Confessions of a teenage Hollywood Bowl usher
I used to be a ranger for Los Angeles’ greatest park. Actually, I worked at the Hollywood Bowl, which people automatically assumed meant that I got paid to watch concerts while pointing left or right a few times a day. In reality, though, being an usher is much closer to being a park ranger than a theater attendant.
Think about every time you’ve seen a show there. Doesn’t the crisp air make you breathe a little deeper? As you gaze out, do you admire the natural world that thrives mere feet from one of California’s most cursed highways? I know you pack picnics like you’re going on a multiday excursion. And, unless you happen to be made of money, you’re definitely getting your blood pumping hiking up to your seats.
To be an usher at the Hollywood Bowl — my first foray into the working world at the tender age of 16 — I followed similar rules to a park ranger: be full of interesting stats for curious hikers (currently the venue has 17,500 seats); map out journeys for weary travelers (there are bathrooms on both sides of the Bowl); be prepared for any wildlife that appears (Rush fans and Kenny Loggins fans are kindred spirits when they’re all loudly complaining about stairs); and leave the place cleaner than you found it (those rented cushions don’t get back into the shed by magic).
Recently I was told that going barefoot in a park is a fail-safe cure for jet lag, rejuvenating the body by being in touch with the earth around you. Any time I step through the Bowl’s gates, I feel that same sense of grounded belonging. This place is my roots, not only as the location of my first concert (Randy Newman in 1996) or as a born-and-raised Angeleno, but also as my first employer. I applied because the Bowl was my family’s summer home, the four of us snapping tickets up for any and all symphonies and rock shows that we could for the highly coveted $1 seats. When I started to think about how I wanted to spend my summers working, I couldn’t think of a better place to be.
On my first day, the house manager walked me and my fellow ushers through a dim corridor onto the sun-drenched stage. The Bowl was empty, but the energy of past shows was still there. We were standing where the Beatles shouted into a jet-engine roar of hormones, where Leonard Bernstein conducted frequently, hell, where Monty Python performed “Argument Clinic.” Suddenly the strict uniform of white button-up shirt (always long sleeves), black pants (not denim) and a clip-on tie didn’t seem so arbitrary. We were dressing for the respect of this institution.
That respect came with insane pit stains and sore feet, but there was respect and responsibility nonetheless! And I took that cultural weight seriously. So seriously, in fact, that I stopped a nice loafer from sneaking in without a ticket, only to be immediately corrected that they were an invited guest of the show. Apologies, again, Josh Groban.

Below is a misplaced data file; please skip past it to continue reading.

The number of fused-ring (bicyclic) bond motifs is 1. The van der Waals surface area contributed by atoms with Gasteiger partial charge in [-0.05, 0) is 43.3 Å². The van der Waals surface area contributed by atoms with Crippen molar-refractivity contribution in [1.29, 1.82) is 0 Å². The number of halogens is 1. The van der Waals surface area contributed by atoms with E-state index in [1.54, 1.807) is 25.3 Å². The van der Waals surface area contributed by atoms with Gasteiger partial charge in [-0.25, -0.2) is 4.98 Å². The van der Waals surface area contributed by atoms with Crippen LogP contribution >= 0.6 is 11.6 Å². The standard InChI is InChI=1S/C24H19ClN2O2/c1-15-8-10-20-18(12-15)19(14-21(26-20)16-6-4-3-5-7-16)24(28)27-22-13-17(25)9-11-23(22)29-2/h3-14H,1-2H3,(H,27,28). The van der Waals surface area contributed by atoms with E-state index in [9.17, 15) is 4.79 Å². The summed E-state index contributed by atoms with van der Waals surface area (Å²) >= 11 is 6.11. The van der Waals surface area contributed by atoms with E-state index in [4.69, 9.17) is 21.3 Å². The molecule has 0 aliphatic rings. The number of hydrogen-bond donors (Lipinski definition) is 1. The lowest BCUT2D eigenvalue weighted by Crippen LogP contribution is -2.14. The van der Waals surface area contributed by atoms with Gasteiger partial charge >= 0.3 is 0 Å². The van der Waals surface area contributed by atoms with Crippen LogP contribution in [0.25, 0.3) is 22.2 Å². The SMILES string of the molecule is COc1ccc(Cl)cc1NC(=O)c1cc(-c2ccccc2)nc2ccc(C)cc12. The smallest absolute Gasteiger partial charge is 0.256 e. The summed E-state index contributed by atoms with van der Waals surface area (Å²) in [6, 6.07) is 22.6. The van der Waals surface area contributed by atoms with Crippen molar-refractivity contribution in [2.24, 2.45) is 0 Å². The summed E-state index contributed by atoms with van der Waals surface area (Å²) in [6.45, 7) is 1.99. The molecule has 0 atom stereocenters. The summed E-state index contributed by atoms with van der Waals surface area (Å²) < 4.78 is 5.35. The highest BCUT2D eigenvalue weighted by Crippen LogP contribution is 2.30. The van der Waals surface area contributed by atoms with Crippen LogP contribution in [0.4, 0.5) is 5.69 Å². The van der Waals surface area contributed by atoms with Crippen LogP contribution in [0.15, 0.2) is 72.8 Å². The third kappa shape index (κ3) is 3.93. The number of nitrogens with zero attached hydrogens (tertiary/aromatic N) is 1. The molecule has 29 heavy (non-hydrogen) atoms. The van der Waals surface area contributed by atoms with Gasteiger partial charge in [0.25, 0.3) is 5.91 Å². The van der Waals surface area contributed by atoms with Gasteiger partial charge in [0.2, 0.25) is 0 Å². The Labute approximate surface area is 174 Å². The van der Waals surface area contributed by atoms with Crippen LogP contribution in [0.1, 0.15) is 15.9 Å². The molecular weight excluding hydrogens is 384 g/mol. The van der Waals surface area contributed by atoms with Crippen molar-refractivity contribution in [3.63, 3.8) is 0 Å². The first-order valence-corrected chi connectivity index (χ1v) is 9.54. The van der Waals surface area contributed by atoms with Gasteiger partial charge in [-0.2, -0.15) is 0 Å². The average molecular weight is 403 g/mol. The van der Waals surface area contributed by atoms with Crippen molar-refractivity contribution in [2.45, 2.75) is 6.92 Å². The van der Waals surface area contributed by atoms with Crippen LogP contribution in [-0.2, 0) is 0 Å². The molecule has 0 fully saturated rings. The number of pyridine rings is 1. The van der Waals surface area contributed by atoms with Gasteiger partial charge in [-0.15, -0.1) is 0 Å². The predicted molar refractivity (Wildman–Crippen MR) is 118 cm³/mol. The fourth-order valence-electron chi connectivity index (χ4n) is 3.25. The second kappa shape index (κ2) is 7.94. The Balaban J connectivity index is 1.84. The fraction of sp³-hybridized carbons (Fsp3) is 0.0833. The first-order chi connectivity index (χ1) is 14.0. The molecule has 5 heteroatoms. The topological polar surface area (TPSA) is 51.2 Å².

But that’s why working at the Bowl was the best: Every night was a completely different experience. One minute you’re up on Prom 5 telling a group of dads they can’t smoke the joint they snuck in, and the next you’re down at the boxes pretending not to be in awe of celebrities who asked you to help set up their tables. Sometimes the popcorn attendants would bless us hungry ushers with a trash bag full of unsold popcorn. Huddled up at a table between trees, it was our turn to look like bears ferociously attacking a campground cooler.
The Hollywood Bowl’s magic has always been rebalancing that ecosystem every night. You are a part of the vibrating community of this iconic landmark — one that depends on the symbiotic relationship between the performers onstage and the audience. I learned how to follow along with orchestras by watching Gustavo Dudamel, Bramwell Tovey and John Mauceri conduct Vivaldi, Beethoven, Mozart, Gershwin, Puccini and others. I knew when a band had a crowd in the palm of its hands from witnessing Roger Waters, Belle and Sebastian, and Al Green perform. I understood the power of live music, the public service of experiencing art, and the necessity of social connection by looking into the faces of fans and newcomers.
My career as an arts journalist began when I started as a Hollywood Bowl usher. I would scribble notes on shows that moved me or characters I met as I waited for my shift to end. My college application was anchored by an essay I wrote 15 years ago about how this iconic curve jutting out of the Hollywood Hills touched me. Even now as another season begins and I’ve got my dollar seats on lock, I’m proud to be the one my friends reach out to with questions about the venue or tips. While I’m no longer sweating in a clip-on tie, I’ll be a Hollywood Bowl guide for life.
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